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Posts tagged ‘medallion of foie gras’

Foie Gras Cream Puffs with Black Truffle

Looking for a show-stopping appetizer for your Valentine’s Day dinner? Or perhaps the perfect hors d’oeuvre for a party? Amuse your bouche with these crispy choux puffs  – the silky, creamy, truffle-studded foie gras center makes a satisfying contrast of textures.

foie-gras-cream-puffs-recipe

Ingredients

4 tablespoons unsalted butter
2 eggs
½ cup water
Pinch of salt
½ cup all-purpose flour
Sel gris or Maldon salt
1 Medallion of Foie Gras with Black Truffles, softened

Preparation

Preheat oven to 400 degrees F and line a baking sheet with a silicon mat or parchment paper.

In a medium saucepan over high heat, add butter, water, and a pinch of salt; bring to a boil. Turn the heat to low and add the flour all at once. Stir constantly with a wooden spoon until the mixture pulls away from the pan and forms a ball, about 1 minute. Remove pan from heat and beat in eggs one at a time, whisking until smooth and glossy. Scoop dough into a pastry bag fitted with a standard coupler, no tip needed. Pipe mounds onto the prepared baking sheet (approx. 1½” dia x 1½“ h) leaving a few inches in between each. With a wet finger, gently smooth the top of each mound and sprinkle with a pinch of sel gris.

Bake until the pastries are golden brown and puffed, about 25-30 minutes. The puffs should sound hollow when tapped. Using a bamboo skewer, poke a small hole in each puff to allow steam to escape. Cool completely.

While the puffs are cooling, scoop the softened foie gras into a pastry bag fitted with a ¼ inch tip. Poke a hole into the bottom of each choux puff and fill with foie gras. Serve immediately at room temperature or chill until ready to serve.

Ariane’s Class at Kings Cooking Studio

Ariane shared her secrets to making great cassoulet at Kings Cooking Studio in Short Hills, NJ on Monday night. But it was not just cassoulet!  Ariane talked about the simple techniques that are the backbone of the D’Artagnan lifestyle. Just the basic things a girl from Gascony knows how to do. She seared foie gras and served it with port and grape sauce…and spread medallion of foie gras on sliced bread… then seared duck breast and paired it with a balsamic-red wine reduction into which medallion of foie gras was stirred…and only then came the generous bowls of cassoulet.  The folks that attended the class were not left hungry, that’s for sure!  Did we mention that for dessert she offered French Kisses? At D’Artagnan, those are prunes soaked in Armagnac and then stuffed with mousse of foie gras.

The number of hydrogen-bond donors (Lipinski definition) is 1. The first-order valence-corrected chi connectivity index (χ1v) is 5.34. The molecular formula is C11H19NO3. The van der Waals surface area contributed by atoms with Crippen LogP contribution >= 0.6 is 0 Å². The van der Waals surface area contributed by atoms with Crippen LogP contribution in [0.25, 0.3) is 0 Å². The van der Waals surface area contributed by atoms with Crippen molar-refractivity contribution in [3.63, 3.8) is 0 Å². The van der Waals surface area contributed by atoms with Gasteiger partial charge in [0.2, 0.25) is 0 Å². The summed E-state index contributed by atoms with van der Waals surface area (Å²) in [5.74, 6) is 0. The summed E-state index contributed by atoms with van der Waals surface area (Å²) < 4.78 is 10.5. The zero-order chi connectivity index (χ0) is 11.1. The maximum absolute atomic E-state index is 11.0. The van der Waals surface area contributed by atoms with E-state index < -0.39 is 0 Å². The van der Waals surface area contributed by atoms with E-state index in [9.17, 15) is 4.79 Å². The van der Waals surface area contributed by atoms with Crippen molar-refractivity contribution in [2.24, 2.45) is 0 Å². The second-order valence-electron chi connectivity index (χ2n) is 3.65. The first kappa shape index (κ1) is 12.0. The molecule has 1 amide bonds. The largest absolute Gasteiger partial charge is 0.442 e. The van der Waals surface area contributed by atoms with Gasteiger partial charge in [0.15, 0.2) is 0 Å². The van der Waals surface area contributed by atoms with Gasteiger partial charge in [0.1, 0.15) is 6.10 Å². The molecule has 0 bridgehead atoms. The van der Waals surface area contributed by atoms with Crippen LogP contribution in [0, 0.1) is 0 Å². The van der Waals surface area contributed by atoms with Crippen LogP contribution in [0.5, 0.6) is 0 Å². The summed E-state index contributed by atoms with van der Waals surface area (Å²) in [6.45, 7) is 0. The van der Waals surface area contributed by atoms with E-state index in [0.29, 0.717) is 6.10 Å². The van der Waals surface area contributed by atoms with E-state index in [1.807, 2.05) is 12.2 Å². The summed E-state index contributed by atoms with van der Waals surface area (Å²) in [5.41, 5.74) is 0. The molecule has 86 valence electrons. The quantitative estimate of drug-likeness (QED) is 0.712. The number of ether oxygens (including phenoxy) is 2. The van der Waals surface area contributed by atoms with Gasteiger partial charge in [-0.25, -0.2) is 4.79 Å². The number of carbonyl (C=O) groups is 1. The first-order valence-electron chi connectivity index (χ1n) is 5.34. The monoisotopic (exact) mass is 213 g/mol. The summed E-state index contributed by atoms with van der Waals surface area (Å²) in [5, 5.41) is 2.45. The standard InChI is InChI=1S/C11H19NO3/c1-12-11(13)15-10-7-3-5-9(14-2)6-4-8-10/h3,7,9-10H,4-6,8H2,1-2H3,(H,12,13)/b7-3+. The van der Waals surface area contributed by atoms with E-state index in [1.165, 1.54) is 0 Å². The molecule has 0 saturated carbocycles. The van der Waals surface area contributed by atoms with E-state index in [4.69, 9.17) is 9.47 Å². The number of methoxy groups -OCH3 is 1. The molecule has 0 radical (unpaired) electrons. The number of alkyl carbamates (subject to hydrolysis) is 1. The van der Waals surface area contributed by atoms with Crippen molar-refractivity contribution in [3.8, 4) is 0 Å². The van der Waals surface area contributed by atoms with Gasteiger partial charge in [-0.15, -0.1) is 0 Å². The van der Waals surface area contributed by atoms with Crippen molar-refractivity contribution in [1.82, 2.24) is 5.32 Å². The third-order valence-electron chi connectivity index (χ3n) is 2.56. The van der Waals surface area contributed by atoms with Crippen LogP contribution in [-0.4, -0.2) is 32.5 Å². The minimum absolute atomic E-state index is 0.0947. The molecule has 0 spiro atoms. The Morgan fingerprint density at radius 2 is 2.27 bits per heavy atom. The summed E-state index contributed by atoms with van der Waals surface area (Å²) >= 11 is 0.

The evening was filled with the conviviality that is so much a  part of life (and eating!) in Southwest France. Ariane had a great time chatting with the students and answering their questions. We hope that the evening inspired them all to make cassoulet, sear foie gras and duck magret at home!

Thanks to the team at Kings Cooking Studio–Randi, Wendy and Steve–who were a delight to work with. We would be happy to come back for another class.

For those at home, enjoy the photos.  We hope to see you at the next event!

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